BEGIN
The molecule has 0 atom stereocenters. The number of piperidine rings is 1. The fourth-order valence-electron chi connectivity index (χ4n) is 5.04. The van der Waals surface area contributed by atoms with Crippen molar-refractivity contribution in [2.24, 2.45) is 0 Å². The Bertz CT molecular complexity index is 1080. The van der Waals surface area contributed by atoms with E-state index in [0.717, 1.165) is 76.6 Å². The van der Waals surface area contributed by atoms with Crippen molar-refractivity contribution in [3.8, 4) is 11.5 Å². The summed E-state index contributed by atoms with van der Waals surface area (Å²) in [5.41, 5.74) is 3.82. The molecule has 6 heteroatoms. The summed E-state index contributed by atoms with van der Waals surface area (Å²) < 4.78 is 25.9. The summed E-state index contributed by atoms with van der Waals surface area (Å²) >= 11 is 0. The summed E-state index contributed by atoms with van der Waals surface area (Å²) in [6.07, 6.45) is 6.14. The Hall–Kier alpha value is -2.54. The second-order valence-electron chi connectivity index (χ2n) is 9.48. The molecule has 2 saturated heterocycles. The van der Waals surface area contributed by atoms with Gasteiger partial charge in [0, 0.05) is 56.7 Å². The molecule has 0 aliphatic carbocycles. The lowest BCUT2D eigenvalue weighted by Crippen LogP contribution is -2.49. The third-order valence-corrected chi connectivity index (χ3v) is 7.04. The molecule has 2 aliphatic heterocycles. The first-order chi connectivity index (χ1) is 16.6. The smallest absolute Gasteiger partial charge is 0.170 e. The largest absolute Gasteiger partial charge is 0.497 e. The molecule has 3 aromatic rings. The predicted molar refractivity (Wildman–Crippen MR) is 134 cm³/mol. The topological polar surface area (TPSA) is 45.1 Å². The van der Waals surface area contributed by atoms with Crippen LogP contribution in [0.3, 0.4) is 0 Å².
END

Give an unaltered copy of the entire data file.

The molecule has 0 atom stereocenters. The number of piperidine rings is 1. The fourth-order valence-electron chi connectivity index (χ4n) is 5.04. The van der Waals surface area contributed by atoms with Crippen molar-refractivity contribution in [2.24, 2.45) is 0 Å². The Bertz CT molecular complexity index is 1080. The van der Waals surface area contributed by atoms with E-state index in [0.717, 1.165) is 76.6 Å². The van der Waals surface area contributed by atoms with Crippen molar-refractivity contribution in [3.8, 4) is 11.5 Å². The summed E-state index contributed by atoms with van der Waals surface area (Å²) in [5.41, 5.74) is 3.82. The molecule has 6 heteroatoms. The summed E-state index contributed by atoms with van der Waals surface area (Å²) < 4.78 is 25.9. The summed E-state index contributed by atoms with van der Waals surface area (Å²) >= 11 is 0. The summed E-state index contributed by atoms with van der Waals surface area (Å²) in [6.07, 6.45) is 6.14. The Hall–Kier alpha value is -2.54. The second-order valence-electron chi connectivity index (χ2n) is 9.48. The molecule has 2 saturated heterocycles. The van der Waals surface area contributed by atoms with Gasteiger partial charge in [0, 0.05) is 56.7 Å². The molecule has 0 aliphatic carbocycles. The lowest BCUT2D eigenvalue weighted by Crippen LogP contribution is -2.49. The third-order valence-corrected chi connectivity index (χ3v) is 7.04. The molecule has 2 aliphatic heterocycles. The first-order chi connectivity index (χ1) is 16.6. The smallest absolute Gasteiger partial charge is 0.170 e. The largest absolute Gasteiger partial charge is 0.497 e. The molecule has 3 aromatic rings. The predicted molar refractivity (Wildman–Crippen MR) is 134 cm³/mol. The topological polar surface area (TPSA) is 45.1 Å². The van der Waals surface area contributed by atoms with Crippen LogP contribution in [0.3, 0.4) is 0 Å².